Investigating the Newbery and Caldecott Book Awards

As our first project, Who Win With Book Awards (WWWBA) investigated diversity and inclusion within the winners of the Newbery and Caldecott Medals for children’s literature. These medals are the most distinguished awards presented to children’s books, and studies have shown that after the winners are announced, book sales can increase up to 1,000%. Not only is the general public purchasing but so are public and school libraries. Honorees are highlighted on ALA websites and accompanying book lists, and librarians will often feature honorees in their display areas and programming.

Children (and their caregivers) become exposed to these works that may or may not help them to understand and handle situations that deal with diversity in religion, race, gender, etc. And these books, for better or worse, usually stay on library shelves much longer than other books due to their status as honorees. As one library’s head of children’s collections states, “I don’t weed Newbery and Caldecott winners…I feel like if you win the Newbery or Caldecott, you kind of have immortality as a book. I just won’t do it.”

Since the Newbery and Caldecott Medal and Honor Books are so popular amongst the public and librarians, the questions this project set out to answer included: Do these books provide an accurate representation of diverse backgrounds and subject matter? If so, has this been a recent development? And are there any trends of note in the honorees?

The project team investigated these questions by collecting the biographical data and subject matter of all Newbery and Caldecott ‘Honorees’ (both Medal Winners and Honor books) and using Tableau Public to create a digital visualization of their findings. Librarians and educators can use the visualizations to argue for more funding to purchase a wider array of books which fully encompass the experience of their patrons, since our findings suggest that awards-winners lack diversity of representation for authors, illustrators and protagonists.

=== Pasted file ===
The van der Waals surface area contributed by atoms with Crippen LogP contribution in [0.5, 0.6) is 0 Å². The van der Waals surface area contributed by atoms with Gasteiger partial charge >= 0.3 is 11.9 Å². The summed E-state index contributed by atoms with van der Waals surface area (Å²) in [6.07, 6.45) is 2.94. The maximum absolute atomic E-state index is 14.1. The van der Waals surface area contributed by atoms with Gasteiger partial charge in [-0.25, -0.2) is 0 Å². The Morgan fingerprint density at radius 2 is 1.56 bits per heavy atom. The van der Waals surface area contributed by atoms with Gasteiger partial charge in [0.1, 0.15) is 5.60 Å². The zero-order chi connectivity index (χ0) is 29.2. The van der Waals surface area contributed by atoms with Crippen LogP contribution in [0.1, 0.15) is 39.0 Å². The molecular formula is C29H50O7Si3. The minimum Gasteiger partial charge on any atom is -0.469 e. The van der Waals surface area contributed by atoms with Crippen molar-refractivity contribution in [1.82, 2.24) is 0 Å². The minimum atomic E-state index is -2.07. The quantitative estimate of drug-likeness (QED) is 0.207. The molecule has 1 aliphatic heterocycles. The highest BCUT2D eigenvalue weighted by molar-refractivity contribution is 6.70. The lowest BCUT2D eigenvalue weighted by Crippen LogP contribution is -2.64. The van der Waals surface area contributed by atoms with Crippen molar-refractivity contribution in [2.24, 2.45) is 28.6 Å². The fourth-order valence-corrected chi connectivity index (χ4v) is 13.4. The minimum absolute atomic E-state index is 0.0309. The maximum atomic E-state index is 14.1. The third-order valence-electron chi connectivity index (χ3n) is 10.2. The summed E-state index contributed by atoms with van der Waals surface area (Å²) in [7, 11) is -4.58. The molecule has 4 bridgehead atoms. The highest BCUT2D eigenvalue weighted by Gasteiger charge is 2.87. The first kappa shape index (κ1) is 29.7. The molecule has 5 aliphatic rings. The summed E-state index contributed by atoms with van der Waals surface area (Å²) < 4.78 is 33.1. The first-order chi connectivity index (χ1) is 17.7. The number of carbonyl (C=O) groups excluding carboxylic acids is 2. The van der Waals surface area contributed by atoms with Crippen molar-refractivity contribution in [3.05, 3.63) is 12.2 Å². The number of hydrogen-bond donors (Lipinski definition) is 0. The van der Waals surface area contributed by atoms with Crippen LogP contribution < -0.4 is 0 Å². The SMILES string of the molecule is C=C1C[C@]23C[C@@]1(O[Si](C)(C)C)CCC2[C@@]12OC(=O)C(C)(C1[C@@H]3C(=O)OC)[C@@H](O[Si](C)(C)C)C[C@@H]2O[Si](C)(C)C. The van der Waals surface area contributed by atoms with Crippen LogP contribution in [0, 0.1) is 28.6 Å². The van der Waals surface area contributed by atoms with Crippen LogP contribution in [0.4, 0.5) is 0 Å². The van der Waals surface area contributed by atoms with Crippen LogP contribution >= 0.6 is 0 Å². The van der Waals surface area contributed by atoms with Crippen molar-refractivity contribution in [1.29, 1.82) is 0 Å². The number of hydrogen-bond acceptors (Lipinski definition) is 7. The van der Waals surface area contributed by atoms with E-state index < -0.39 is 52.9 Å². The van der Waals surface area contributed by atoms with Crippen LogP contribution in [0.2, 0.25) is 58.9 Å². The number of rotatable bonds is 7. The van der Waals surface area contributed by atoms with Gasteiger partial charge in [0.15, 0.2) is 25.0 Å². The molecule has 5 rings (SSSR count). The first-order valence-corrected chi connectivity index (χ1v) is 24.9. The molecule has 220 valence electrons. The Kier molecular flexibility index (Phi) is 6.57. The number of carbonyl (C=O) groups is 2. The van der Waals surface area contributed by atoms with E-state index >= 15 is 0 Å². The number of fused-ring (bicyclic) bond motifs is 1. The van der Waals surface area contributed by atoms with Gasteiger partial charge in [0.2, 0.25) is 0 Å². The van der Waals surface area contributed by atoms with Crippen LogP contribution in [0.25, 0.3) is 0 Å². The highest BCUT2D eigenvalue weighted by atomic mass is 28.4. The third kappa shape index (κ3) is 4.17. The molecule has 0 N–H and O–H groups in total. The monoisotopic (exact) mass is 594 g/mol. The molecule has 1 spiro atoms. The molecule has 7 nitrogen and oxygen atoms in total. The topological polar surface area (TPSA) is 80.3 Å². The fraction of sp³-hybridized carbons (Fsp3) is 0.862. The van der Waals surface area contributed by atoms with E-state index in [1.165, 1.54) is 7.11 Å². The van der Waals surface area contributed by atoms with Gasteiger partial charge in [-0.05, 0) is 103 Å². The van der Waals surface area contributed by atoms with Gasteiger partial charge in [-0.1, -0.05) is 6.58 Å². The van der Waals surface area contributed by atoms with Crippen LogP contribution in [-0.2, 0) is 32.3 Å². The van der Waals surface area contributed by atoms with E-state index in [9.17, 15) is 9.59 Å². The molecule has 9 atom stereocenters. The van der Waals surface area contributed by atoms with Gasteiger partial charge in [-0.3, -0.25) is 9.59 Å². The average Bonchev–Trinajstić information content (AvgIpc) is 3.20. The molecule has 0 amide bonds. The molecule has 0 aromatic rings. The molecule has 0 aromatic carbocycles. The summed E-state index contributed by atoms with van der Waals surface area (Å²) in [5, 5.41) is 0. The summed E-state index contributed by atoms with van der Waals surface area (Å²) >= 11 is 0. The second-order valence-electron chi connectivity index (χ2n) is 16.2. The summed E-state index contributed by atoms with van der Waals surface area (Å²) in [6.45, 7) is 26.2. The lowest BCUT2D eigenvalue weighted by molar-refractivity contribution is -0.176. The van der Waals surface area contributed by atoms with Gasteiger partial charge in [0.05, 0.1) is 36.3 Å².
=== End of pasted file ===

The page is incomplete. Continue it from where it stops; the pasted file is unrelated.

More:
About the Newbery Medal

First awarded in 1922 to encourage original creative work in the field of books for children, the Newbery Medal is awarded to the author of the most distinguished contribution to American literature for children. The author must be a citizen or resident of the United States, and the book must be published by an American publisher in the United States in English during the preceding year.

About the Caldecott Medal

The Caldecott Medal was created to honor the artist of the most distinguished American Picture Book for Children. First awarded in 1938, the artist must be a citizen or resident of the United States. The artist can also be the author of the book, and the illustrations must be original works of the artist.